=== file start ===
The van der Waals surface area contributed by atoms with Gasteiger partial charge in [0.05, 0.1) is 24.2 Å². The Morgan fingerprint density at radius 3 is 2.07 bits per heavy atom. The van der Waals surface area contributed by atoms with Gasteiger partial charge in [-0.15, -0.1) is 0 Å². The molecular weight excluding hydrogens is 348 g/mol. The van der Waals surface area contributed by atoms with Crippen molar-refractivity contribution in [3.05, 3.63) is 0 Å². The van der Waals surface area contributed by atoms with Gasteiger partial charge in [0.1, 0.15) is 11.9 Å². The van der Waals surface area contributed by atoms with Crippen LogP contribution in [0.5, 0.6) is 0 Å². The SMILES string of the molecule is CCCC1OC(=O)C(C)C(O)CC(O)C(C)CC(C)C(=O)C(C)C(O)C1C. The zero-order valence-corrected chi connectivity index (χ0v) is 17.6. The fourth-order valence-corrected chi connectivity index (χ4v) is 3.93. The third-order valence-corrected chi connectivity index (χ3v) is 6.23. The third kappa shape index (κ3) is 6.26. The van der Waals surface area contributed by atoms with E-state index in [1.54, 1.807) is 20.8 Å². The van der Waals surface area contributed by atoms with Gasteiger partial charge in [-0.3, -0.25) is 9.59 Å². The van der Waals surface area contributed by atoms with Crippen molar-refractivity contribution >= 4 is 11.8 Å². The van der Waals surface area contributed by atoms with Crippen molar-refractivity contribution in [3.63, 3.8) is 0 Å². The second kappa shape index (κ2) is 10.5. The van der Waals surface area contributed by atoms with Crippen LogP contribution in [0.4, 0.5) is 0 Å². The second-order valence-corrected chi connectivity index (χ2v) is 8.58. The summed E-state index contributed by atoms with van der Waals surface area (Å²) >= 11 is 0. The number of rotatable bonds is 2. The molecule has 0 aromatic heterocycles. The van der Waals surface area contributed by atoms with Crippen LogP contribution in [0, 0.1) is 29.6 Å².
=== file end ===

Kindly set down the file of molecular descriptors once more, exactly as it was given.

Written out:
The van der Waals surface area contributed by atoms with Gasteiger partial charge in [0.05, 0.1) is 24.2 Å². The Morgan fingerprint density at radius 3 is 2.07 bits per heavy atom. The van der Waals surface area contributed by atoms with Gasteiger partial charge in [-0.15, -0.1) is 0 Å². The molecular weight excluding hydrogens is 348 g/mol. The van der Waals surface area contributed by atoms with Crippen molar-refractivity contribution in [3.05, 3.63) is 0 Å². The van der Waals surface area contributed by atoms with Gasteiger partial charge in [0.1, 0.15) is 11.9 Å². The van der Waals surface area contributed by atoms with Crippen LogP contribution in [0.5, 0.6) is 0 Å². The SMILES string of the molecule is CCCC1OC(=O)C(C)C(O)CC(O)C(C)CC(C)C(=O)C(C)C(O)C1C. The zero-order valence-corrected chi connectivity index (χ0v) is 17.6. The fourth-order valence-corrected chi connectivity index (χ4v) is 3.93. The third-order valence-corrected chi connectivity index (χ3v) is 6.23. The third kappa shape index (κ3) is 6.26. The van der Waals surface area contributed by atoms with E-state index in [1.54, 1.807) is 20.8 Å². The van der Waals surface area contributed by atoms with Gasteiger partial charge in [-0.3, -0.25) is 9.59 Å². The van der Waals surface area contributed by atoms with Crippen molar-refractivity contribution >= 4 is 11.8 Å². The van der Waals surface area contributed by atoms with Crippen molar-refractivity contribution in [3.63, 3.8) is 0 Å². The second kappa shape index (κ2) is 10.5. The van der Waals surface area contributed by atoms with Crippen LogP contribution in [0.4, 0.5) is 0 Å². The second-order valence-corrected chi connectivity index (χ2v) is 8.58. The summed E-state index contributed by atoms with van der Waals surface area (Å²) >= 11 is 0. The number of rotatable bonds is 2. The molecule has 0 aromatic heterocycles. The van der Waals surface area contributed by atoms with Crippen LogP contribution in [0, 0.1) is 29.6 Å².